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How Cubs catchers can help Kyle Hendricks and Zach Davies get back on track

1 week agoTony Andracki

Willson Contreras had an idea.

After Zach Davies gave up 4 runs in the 1st inning in a game against the Braves last week, the Cubs catcher suggested the right-hander slide to the other side of the pitching rubber.

“He’s had a really rare angle on his fastball — something that caught my attention,” Contreras said at the time.

Davies took the advice and made a quick adjustment in-game. He managed to settle in and pitch another 2.2 innings while allowing the Cubs offense to mount a comeback.

The idea behind the minor adjustment was working with the movement on Davies’ pitches on that particular day — which Contreras can see firsthand as he receives each offering.

“It’s kinda like your golf swing — if you’re hitting a ball a certain way, do you just keep doing the same thing or play the slice?” pitching coach Tommy Hottovy said. “I think you saw that more as what can we do as a quick adjustment in the moment to get back and execute and get us in the strike zone?

“And then in the sides and in the bullpens, continue to work and get the feedback from the catchers.”

While moving to a different side of the rubber was more of a Band-Aid than a long-term solution, the perspective of the Cubs catchers can certainly help lend assistance as Davies and Kyle Hendricks work to get on track this season.

Both veteran right-handers are command pitchers, so they rely a lot more on location than pure “stuff.” Which means if their sinkers or changeups don’t have the right angle or movement, the ball can become flat and lead to a lot of hard hits.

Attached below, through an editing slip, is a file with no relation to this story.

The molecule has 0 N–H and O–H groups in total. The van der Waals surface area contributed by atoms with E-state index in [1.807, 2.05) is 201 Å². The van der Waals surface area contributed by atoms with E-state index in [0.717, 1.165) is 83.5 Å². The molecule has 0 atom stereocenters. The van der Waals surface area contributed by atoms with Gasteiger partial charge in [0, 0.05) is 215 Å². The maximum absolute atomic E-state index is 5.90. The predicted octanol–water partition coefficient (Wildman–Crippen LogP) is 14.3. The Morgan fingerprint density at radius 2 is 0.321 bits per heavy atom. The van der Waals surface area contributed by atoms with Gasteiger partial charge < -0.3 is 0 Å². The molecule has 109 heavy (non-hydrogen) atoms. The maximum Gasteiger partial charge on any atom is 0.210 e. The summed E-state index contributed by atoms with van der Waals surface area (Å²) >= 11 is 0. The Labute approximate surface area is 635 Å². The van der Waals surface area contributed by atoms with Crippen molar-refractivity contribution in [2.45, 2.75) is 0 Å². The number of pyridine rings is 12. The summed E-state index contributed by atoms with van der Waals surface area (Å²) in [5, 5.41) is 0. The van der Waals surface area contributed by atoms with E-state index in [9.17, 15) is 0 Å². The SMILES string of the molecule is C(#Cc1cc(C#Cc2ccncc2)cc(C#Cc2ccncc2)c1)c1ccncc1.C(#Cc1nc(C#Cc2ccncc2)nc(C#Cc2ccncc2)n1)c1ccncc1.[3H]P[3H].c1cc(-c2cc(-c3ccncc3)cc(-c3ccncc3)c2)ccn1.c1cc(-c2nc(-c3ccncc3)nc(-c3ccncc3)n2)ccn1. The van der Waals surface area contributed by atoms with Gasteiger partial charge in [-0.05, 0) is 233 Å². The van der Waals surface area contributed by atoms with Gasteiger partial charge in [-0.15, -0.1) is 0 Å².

That’s where the catchers can come in and let the pitcher and the Cubs coaching staff know what they’re seeing.

“As a former catcher, when you have your pitcher not locked in, the ball flight usually gives you a lot of feedback,” David Ross said. “So just having those conversations with him if there’s a way to set up differently.

“…Usually for me it was about making sure that they’re in the right frame of mind, try to give positive feedback when you do get a good pitch. I see Willson doing that every once in a while when you do get a pitch that’s got good action to the corners and give him a little fist bump from the catcher position or something like that. Try to reinforce the positives as you go through, either a bullpen or a game.”

Hendricks has worked with Contreras for years and trusts his backstop’s feedback. Contreras has been behind the plate for 78 of Hendricks’ outings over their careers, dating back to 2016.

“He’s the No. 1 resource for me by far,” Hendricks said. “He’s caught me for so long. He knows what I’m like when I’m good, when I’m bad. So yeah, taking what he sees and what he gives me is everything right now.

“Along with the rest of the staff. Everybody around here — they know me, they’ve seen me throw for a while now. Gonna get together with everybody and brainstorm, see what we’re seeing and just really get to work.”

Ultimately, it will be a team effort to get Hendricks and Davies locked in consistently with their mechanics and command.

In a sense, Contreras and backup catcher Tony Wolters become a part of the Cubs coaching staff and pitching infrastructure group in between starts as they catch bullpens.

They can also help pitchers find those temporary solutions in the middle of a game to adjust on the fly when there’s not enough time to pore over video.

“The viewpoint from the catcher is extremely valuable,” Hottovy said. “They see the game differently than we do. They see everything from their angle. We rely on that communication between the catchers and the pitcher and the coaches and what we’re all seeing and how we can make those necessary adjustments.

“Those guys do a great job and aren’t afraid to speak their mind. We love having their opinions all the time and it’s something that we definitely value in those moments.”

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